In a major relief to the students, the Central Information Commission has directed all the Universities in India, including deemed Universities and all examining bodies to provide copies of answer sheet only at a cost of Rs 2 per page. It has also directed UGC and Association of Indian Universities, to circulate, publicize and insist on implementation of the rule in all academic/examining bodies. It has also directed MHRD to circulate this order to all examining bodies including Universities and make it mandatory for them to bring uniformity in the rules and regulations by fixing cost at not more than Rs 2 per page of answer sheet.
CIC was examining the rule of Delhi University, which prescribed Rs. 750/- per application for seeking copy of the Answer Sheet. CIC has not only prescribed this ceiling, at the same time it has held that rules prescribing a student to pay exorbitant fees for seeking copy of answer sheets are in violation of Right to Information Law and must be changed to allow a student to exercise his Right to Information.
CIC gave this ruling while hearing a Complaint / Appeal regarding constraints including huge fees being charged for providing certified copy of evaluated answer sheet. The aggrieved student was questioning the regulation of Delhi University alleging that it enables University to impose unreasonable time frames and cost constraints on their right to secure copy of answersheet. CIC also ruled that such rules are against the law settled by Supreme Court of India.
Section 7 of RTI Act says: “…provide the information on payment of such fee as may be prescribed…” Section 7(2)(a) says that the PIO has to ‘give details of further fees representing cost of providing the information as determined by him together with the calculations made to arrive at the amount in accordance with fee prescribed under sub-section(1) requesting him to deposit that fees….”. As per Section 7(2)(b), the PIO has to inform the applicant “concerning his right with respect to review the decision as to the amount of fee charged or the form of access provided…”. Rule 4 of the Right to Information (Regulation of Fee and Cost) Rules 2005, framed by the Central Government mandates the following rates, (a) rupees two for each page or actual cost in case of larger size paper.
CIC relied on Judgements of the Supreme Court in case of CBSE v Aditya Bandopadhyay and ICAI v. Shaunak Satya, which has held that evaluated answer-book is an ‘information’ under the RTI Act and cannot be under any exemption prescribed under RTI Act.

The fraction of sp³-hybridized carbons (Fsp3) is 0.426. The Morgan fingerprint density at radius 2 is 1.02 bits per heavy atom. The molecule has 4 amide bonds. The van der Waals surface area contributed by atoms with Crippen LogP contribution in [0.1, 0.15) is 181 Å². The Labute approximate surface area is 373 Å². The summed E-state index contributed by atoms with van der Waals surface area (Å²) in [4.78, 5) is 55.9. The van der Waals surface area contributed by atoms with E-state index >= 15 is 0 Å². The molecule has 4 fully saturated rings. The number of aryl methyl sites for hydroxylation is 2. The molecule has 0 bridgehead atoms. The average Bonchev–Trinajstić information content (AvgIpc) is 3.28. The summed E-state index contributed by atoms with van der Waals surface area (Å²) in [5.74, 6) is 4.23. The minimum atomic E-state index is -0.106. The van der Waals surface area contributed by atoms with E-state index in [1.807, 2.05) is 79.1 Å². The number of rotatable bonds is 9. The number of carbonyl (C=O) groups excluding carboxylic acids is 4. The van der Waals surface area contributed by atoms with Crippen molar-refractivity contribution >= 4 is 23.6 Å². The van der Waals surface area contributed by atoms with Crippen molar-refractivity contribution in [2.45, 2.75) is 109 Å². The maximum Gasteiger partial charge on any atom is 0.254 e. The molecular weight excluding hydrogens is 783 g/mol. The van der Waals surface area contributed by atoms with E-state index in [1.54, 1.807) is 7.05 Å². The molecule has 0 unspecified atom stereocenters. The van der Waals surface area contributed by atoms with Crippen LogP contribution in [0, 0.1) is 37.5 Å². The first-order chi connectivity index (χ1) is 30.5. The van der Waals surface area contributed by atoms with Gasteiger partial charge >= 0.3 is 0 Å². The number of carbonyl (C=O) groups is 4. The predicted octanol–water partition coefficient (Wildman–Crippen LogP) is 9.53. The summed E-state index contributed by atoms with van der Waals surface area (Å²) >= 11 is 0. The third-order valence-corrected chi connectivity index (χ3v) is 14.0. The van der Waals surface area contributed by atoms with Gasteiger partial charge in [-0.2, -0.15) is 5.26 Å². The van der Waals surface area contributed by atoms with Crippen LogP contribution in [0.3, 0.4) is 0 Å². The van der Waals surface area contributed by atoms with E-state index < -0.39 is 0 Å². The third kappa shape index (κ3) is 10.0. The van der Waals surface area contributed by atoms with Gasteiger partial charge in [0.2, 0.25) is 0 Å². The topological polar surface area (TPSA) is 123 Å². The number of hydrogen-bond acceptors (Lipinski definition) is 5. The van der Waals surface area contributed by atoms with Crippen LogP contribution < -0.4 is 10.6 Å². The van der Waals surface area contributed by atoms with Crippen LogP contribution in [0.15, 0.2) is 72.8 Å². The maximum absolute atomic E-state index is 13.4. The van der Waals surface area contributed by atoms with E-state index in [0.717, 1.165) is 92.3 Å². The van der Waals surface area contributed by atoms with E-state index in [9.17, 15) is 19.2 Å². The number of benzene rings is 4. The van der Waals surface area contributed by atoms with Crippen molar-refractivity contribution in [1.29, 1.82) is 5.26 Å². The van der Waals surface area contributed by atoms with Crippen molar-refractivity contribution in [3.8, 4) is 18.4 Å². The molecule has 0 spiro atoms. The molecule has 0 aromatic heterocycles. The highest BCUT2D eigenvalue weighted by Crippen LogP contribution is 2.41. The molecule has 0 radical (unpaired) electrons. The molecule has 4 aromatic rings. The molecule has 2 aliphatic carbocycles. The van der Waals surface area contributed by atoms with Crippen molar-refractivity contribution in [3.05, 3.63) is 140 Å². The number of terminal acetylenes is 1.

CIC also relied on the Judgement of Rajasthan High Court in relation to the exorbitant fee charged by a University to extent of Rs 1000 for copy of answer sheets, which had held that charging of exorbitant fees of Rs.1,000/- for the purpose of providing copy of answer-book to a student by the respondent-University is in violation of object and purpose of the Act of 2005 and is an ill-intended attempt on the part of the University to discourage the students from seeking certified copies of their answer-books.
CIC felt that imposing time and cost constraints over and above the norms prescribed by RTI Act and Rules and charging Rs 750 per paper, which far more than Rs 2 for copy per page (as prescribed) will impose economic burden on a student, who has paid an examination fee to meet the expenditure to conduct examination including the cost of evaluation. This is a huge amount over and above the fee collected, for recounting and reevaluation. CIC also felt that charging so high a fee/cost will not only deny the accessibility, but also immunize the public authority from being accountable to students. The resultant situation is: If a student cannot pay Rs 750, the Delhi University will become not accountable for its evaluation! This is against objective and scheme of RTI Act.
It finally held that that “prescribing unreasonable cost and time constraint will in fact amount to complete denial of information to the students on grounds of their economic status, which is in violation of Article 14, 15 and 16 of the Constitution of India. No citizen shall be discriminated on the basis of his access to resources or any criteria including poverty as per his fundamental report to equality. It is very sad that educational institution like university is not mindful of the basic fact and they are going on denying information to the students, by imposing high cost, which means if you cannot afford, you cannot access. Thus, charging of Rs 750 per answer sheet will amount to breach of sections 3, 6 and 7 of the RTI Act.”
It thus held that high cost of Rs 750 per paper for securing copy of answersheet and time conditions that a student has to approach only after 61 days and before 75 days after result declared will unreasonably restrict the right to access to his own answer book and breakup of marks awarded.
There are two concepts of law “substantive” and “procedural”. While RTI Act, 2005 guarantees “Right to Information” to an Indian Citizen, which is substantive law. Rules made by Public Authorities prescribing the condition for implementation of this “substantive law” is part of “procedural law”.
Public Authorities by way of delegated legislation cannot frame a “procedural law” by which exercise of “substantive law” becomes difficult or impossible. The “procedural law” has to aid the “substantive law”.
Making RTI Rules, to make it difficult for a student to exercise his Right to Information is infringement of liberty of students to get a photocopy of answer script and their right to access the information. The rules cannot prescribe unreasonable time and cost constraints, as “Right to access the Information” is inherent in “Right to Information”.
Ravi Bhardwaj | mail@